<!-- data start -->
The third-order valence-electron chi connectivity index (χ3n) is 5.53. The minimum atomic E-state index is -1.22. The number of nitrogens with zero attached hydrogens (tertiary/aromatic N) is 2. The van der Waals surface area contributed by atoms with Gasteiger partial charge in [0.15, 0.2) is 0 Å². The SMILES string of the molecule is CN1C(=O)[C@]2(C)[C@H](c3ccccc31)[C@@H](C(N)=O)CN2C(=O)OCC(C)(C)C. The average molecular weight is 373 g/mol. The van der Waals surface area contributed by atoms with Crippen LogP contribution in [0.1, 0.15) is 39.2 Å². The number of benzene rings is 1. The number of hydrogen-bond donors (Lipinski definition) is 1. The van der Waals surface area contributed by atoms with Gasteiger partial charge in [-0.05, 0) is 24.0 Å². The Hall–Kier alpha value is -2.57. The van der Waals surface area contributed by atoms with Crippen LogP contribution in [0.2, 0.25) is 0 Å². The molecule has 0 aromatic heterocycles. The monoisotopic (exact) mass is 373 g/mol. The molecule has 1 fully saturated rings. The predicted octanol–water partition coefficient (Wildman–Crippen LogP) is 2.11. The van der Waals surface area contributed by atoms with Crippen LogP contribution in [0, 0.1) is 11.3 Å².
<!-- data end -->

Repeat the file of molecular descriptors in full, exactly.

The third-order valence-electron chi connectivity index (χ3n) is 5.53. The minimum atomic E-state index is -1.22. The number of nitrogens with zero attached hydrogens (tertiary/aromatic N) is 2. The van der Waals surface area contributed by atoms with Gasteiger partial charge in [0.15, 0.2) is 0 Å². The SMILES string of the molecule is CN1C(=O)[C@]2(C)[C@H](c3ccccc31)[C@@H](C(N)=O)CN2C(=O)OCC(C)(C)C. The average molecular weight is 373 g/mol. The van der Waals surface area contributed by atoms with Crippen LogP contribution in [0.1, 0.15) is 39.2 Å². The number of benzene rings is 1. The number of hydrogen-bond donors (Lipinski definition) is 1. The van der Waals surface area contributed by atoms with Gasteiger partial charge in [-0.05, 0) is 24.0 Å². The Hall–Kier alpha value is -2.57. The van der Waals surface area contributed by atoms with Crippen LogP contribution in [0.2, 0.25) is 0 Å². The molecule has 0 aromatic heterocycles. The monoisotopic (exact) mass is 373 g/mol. The molecule has 1 fully saturated rings. The predicted octanol–water partition coefficient (Wildman–Crippen LogP) is 2.11. The van der Waals surface area contributed by atoms with Crippen LogP contribution in [0, 0.1) is 11.3 Å².